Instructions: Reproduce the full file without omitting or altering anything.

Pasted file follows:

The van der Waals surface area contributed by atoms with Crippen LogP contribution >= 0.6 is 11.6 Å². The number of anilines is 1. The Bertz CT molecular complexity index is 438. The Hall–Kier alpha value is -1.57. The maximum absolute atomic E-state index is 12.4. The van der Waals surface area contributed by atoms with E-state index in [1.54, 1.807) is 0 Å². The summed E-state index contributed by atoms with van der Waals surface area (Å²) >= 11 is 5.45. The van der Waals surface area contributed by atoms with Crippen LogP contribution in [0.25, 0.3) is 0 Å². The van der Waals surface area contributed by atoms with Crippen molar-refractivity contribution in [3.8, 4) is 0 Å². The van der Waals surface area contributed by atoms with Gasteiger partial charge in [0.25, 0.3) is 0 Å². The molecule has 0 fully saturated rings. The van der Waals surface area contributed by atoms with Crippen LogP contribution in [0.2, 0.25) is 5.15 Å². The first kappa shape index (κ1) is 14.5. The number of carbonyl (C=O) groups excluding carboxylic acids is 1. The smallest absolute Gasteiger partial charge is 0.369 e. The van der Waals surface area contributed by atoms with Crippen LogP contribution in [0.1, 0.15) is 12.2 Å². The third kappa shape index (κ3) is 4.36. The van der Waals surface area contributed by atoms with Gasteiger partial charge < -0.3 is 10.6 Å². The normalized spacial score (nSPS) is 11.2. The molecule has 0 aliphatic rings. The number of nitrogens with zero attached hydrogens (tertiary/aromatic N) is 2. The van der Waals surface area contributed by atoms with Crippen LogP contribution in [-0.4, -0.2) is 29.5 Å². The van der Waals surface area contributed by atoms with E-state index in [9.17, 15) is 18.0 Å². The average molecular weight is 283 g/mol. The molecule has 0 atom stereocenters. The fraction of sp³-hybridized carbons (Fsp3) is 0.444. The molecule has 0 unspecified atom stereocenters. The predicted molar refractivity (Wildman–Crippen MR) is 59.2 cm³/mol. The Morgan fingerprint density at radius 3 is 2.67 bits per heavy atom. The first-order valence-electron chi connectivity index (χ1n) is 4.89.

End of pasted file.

The van der Waals surface area contributed by atoms with Crippen LogP contribution >= 0.6 is 11.6 Å². The number of anilines is 1. The Bertz CT molecular complexity index is 438. The Hall–Kier alpha value is -1.57. The maximum absolute atomic E-state index is 12.4. The van der Waals surface area contributed by atoms with E-state index in [1.54, 1.807) is 0 Å². The summed E-state index contributed by atoms with van der Waals surface area (Å²) >= 11 is 5.45. The van der Waals surface area contributed by atoms with Crippen LogP contribution in [0.25, 0.3) is 0 Å². The van der Waals surface area contributed by atoms with Crippen molar-refractivity contribution in [3.8, 4) is 0 Å². The van der Waals surface area contributed by atoms with Gasteiger partial charge in [0.25, 0.3) is 0 Å². The molecule has 0 fully saturated rings. The van der Waals surface area contributed by atoms with Crippen LogP contribution in [0.2, 0.25) is 5.15 Å². The first kappa shape index (κ1) is 14.5. The number of carbonyl (C=O) groups excluding carboxylic acids is 1. The smallest absolute Gasteiger partial charge is 0.369 e. The van der Waals surface area contributed by atoms with Crippen LogP contribution in [0.1, 0.15) is 12.2 Å². The third kappa shape index (κ3) is 4.36. The van der Waals surface area contributed by atoms with Gasteiger partial charge < -0.3 is 10.6 Å². The normalized spacial score (nSPS) is 11.2. The molecule has 0 aliphatic rings. The number of nitrogens with zero attached hydrogens (tertiary/aromatic N) is 2. The van der Waals surface area contributed by atoms with Crippen LogP contribution in [-0.4, -0.2) is 29.5 Å². The van der Waals surface area contributed by atoms with E-state index in [9.17, 15) is 18.0 Å². The average molecular weight is 283 g/mol. The molecule has 0 atom stereocenters. The fraction of sp³-hybridized carbons (Fsp3) is 0.444. The molecule has 0 unspecified atom stereocenters. The predicted molar refractivity (Wildman–Crippen MR) is 59.2 cm³/mol. The Morgan fingerprint density at radius 3 is 2.67 bits per heavy atom. The first-order valence-electron chi connectivity index (χ1n) is 4.89.